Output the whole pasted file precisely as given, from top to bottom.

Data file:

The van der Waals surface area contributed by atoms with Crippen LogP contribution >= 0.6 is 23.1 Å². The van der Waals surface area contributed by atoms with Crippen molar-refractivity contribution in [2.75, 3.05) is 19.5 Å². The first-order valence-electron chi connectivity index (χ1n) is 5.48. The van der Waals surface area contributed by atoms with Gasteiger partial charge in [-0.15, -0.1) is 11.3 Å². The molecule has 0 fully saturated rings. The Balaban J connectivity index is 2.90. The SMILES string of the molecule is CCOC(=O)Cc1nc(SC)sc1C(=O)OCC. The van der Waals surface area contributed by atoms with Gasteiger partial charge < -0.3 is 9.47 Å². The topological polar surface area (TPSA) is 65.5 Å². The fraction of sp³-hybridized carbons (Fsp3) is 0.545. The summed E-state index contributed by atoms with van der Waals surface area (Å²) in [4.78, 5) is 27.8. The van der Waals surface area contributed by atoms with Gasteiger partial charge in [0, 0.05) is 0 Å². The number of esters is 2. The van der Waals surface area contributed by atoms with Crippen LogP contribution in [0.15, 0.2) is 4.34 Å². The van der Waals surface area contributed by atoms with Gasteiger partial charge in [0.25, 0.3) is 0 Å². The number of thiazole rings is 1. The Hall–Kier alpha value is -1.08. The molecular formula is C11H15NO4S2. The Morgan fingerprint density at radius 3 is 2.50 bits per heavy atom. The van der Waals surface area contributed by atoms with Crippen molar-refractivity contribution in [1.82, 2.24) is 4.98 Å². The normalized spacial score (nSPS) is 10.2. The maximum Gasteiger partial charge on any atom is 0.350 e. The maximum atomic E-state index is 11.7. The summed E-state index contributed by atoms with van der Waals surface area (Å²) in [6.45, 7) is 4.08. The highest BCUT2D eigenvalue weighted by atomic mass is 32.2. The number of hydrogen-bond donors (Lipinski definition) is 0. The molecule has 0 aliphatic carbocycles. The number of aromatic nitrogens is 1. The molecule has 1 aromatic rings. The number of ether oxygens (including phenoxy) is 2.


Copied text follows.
The van der Waals surface area contributed by atoms with Crippen LogP contribution >= 0.6 is 23.1 Å². The van der Waals surface area contributed by atoms with Crippen molar-refractivity contribution in [2.75, 3.05) is 19.5 Å². The first-order valence-electron chi connectivity index (χ1n) is 5.48. The van der Waals surface area contributed by atoms with Gasteiger partial charge in [-0.15, -0.1) is 11.3 Å². The molecule has 0 fully saturated rings. The Balaban J connectivity index is 2.90. The SMILES string of the molecule is CCOC(=O)Cc1nc(SC)sc1C(=O)OCC. The van der Waals surface area contributed by atoms with Gasteiger partial charge < -0.3 is 9.47 Å². The topological polar surface area (TPSA) is 65.5 Å². The fraction of sp³-hybridized carbons (Fsp3) is 0.545. The summed E-state index contributed by atoms with van der Waals surface area (Å²) in [4.78, 5) is 27.8. The van der Waals surface area contributed by atoms with Gasteiger partial charge in [0, 0.05) is 0 Å². The number of esters is 2. The van der Waals surface area contributed by atoms with Crippen LogP contribution in [0.15, 0.2) is 4.34 Å². The van der Waals surface area contributed by atoms with Gasteiger partial charge in [0.25, 0.3) is 0 Å². The number of thiazole rings is 1. The Hall–Kier alpha value is -1.08. The molecular formula is C11H15NO4S2. The Morgan fingerprint density at radius 3 is 2.50 bits per heavy atom. The van der Waals surface area contributed by atoms with Crippen molar-refractivity contribution in [1.82, 2.24) is 4.98 Å². The normalized spacial score (nSPS) is 10.2. The maximum Gasteiger partial charge on any atom is 0.350 e. The maximum atomic E-state index is 11.7. The summed E-state index contributed by atoms with van der Waals surface area (Å²) in [6.45, 7) is 4.08. The highest BCUT2D eigenvalue weighted by atomic mass is 32.2. The number of hydrogen-bond donors (Lipinski definition) is 0. The molecule has 0 aliphatic carbocycles. The number of aromatic nitrogens is 1. The molecule has 1 aromatic rings. The number of ether oxygens (including phenoxy) is 2.